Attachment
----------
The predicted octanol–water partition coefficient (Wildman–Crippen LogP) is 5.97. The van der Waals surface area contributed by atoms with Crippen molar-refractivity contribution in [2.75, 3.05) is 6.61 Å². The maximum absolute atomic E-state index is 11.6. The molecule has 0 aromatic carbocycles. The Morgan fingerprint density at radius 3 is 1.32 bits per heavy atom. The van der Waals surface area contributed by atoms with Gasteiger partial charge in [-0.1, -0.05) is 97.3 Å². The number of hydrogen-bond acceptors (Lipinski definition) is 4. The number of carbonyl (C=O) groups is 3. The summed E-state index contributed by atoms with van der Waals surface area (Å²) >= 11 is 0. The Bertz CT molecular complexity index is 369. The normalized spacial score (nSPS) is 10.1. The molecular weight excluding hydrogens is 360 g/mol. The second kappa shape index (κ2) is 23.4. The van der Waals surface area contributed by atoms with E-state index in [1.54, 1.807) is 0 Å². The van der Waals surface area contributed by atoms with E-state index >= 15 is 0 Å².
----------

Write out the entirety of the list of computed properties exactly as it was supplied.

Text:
The predicted octanol–water partition coefficient (Wildman–Crippen LogP) is 5.97. The van der Waals surface area contributed by atoms with Crippen molar-refractivity contribution in [2.75, 3.05) is 6.61 Å². The maximum absolute atomic E-state index is 11.6. The molecule has 0 aromatic carbocycles. The Morgan fingerprint density at radius 3 is 1.32 bits per heavy atom. The van der Waals surface area contributed by atoms with Gasteiger partial charge in [-0.1, -0.05) is 97.3 Å². The number of hydrogen-bond acceptors (Lipinski definition) is 4. The number of carbonyl (C=O) groups is 3. The summed E-state index contributed by atoms with van der Waals surface area (Å²) >= 11 is 0. The Bertz CT molecular complexity index is 369. The normalized spacial score (nSPS) is 10.1. The molecular weight excluding hydrogens is 360 g/mol. The second kappa shape index (κ2) is 23.4. The van der Waals surface area contributed by atoms with E-state index in [1.54, 1.807) is 0 Å². The van der Waals surface area contributed by atoms with E-state index >= 15 is 0 Å².